Genistein alters growth but is not toxic to the rat prostate

Academic Article


  • The mortality of clinical prostate cancer is lower in Asian populations than in American or European men. Asian men typically consume more soy than their Western counterparts, leading to the investigation of individual components, particularly phytoestrogens, as protective factors against prostate cancer. Genistein, the predominant isoflavone in soy, has been reported to reduce the incidence of prostate cancer in animal models, but the underlying biological action remains to be elucidated. The purpose of this investigation was to identify the effects of the phytoestrogen, genistein and the synthetic estrogen diethylstilbestrol (DES), as a control, on development and function of the rat dorsolateral prostate (DLP) when given in the diet. The effects of testosterone and dihydrotestosterone (DHT) injections were also tested. Analysis of individual lobes of the DLP revealed that 1000 mg/kg, but not 250 mg/kg, of a genistein AIN-76A diet slightly reduced lateral prostate type 1 (LP1) bud perimeter. However, expression of the secretory dorsal protein 1 (DP1) and 5α-reductase type II activity were not altered in the prostate. This suggested that prostate differentiation, and not toxicity, had occurred. DES in the diet reduced and testosterone injections elevated relative prostate weights and perimeters of the dorsal, LP1, lateral prostate type 2 and DP1 expression. DHT increased relative prostate weights but did not significantly increase individual lobe perimeter. Unlike DES, maximally tolerated doses of genistein in the diet were not toxic to the rat prostate.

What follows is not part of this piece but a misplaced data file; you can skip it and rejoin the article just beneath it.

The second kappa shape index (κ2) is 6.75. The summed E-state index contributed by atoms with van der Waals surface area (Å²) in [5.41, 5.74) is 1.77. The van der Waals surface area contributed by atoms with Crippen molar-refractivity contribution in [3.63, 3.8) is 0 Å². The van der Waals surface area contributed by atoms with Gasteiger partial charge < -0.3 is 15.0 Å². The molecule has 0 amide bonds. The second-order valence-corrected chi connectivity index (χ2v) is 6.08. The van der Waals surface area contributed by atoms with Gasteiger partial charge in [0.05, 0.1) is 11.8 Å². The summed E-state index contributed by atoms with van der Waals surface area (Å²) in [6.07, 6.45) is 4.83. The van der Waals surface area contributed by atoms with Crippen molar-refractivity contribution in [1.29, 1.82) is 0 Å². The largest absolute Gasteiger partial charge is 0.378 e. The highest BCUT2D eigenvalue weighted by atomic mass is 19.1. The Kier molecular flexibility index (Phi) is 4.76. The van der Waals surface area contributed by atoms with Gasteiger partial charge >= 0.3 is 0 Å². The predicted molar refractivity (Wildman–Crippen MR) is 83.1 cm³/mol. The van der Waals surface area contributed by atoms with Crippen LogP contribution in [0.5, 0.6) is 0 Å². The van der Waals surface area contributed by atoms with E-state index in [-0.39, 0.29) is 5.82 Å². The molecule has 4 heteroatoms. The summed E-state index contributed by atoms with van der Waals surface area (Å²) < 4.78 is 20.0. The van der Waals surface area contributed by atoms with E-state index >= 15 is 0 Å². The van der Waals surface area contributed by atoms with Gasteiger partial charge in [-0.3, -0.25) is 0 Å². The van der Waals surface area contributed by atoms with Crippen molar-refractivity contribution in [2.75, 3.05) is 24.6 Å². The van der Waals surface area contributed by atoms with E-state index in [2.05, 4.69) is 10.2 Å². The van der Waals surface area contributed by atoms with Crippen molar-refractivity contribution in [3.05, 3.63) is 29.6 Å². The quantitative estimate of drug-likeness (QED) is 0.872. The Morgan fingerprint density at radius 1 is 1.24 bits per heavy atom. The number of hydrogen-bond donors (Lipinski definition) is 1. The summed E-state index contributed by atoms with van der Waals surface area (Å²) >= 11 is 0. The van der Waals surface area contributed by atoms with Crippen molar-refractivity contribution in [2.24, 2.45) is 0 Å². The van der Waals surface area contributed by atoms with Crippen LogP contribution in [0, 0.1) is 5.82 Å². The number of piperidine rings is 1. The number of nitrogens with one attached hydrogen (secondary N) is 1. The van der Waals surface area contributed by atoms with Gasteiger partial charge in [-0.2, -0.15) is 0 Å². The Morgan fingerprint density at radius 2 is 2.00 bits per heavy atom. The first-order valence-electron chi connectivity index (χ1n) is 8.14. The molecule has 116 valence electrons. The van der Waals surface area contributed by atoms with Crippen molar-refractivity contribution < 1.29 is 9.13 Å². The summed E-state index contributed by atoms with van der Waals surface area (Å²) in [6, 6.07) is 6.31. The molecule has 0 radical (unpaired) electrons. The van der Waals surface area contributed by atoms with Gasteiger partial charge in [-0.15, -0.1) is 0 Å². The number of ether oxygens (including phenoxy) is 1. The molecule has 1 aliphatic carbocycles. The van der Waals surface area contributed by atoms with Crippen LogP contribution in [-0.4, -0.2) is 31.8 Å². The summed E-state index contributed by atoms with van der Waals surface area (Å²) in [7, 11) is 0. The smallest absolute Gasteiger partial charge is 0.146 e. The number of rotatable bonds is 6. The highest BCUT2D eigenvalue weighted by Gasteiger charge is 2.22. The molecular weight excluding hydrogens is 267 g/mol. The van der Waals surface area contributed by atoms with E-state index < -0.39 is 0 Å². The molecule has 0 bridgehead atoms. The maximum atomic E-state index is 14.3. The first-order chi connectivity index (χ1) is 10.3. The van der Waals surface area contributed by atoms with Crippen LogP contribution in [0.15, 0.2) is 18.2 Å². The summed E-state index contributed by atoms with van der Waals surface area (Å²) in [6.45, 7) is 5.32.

• Digital Object Identifier (doi)

    Author List

  • Fritz WA; Eltoum IE; Cotroneo MS; Lamartiniere CA
  • Start Page

  • 3007
  • End Page

  • 3011
  • Volume

  • 132
  • Issue

  • 10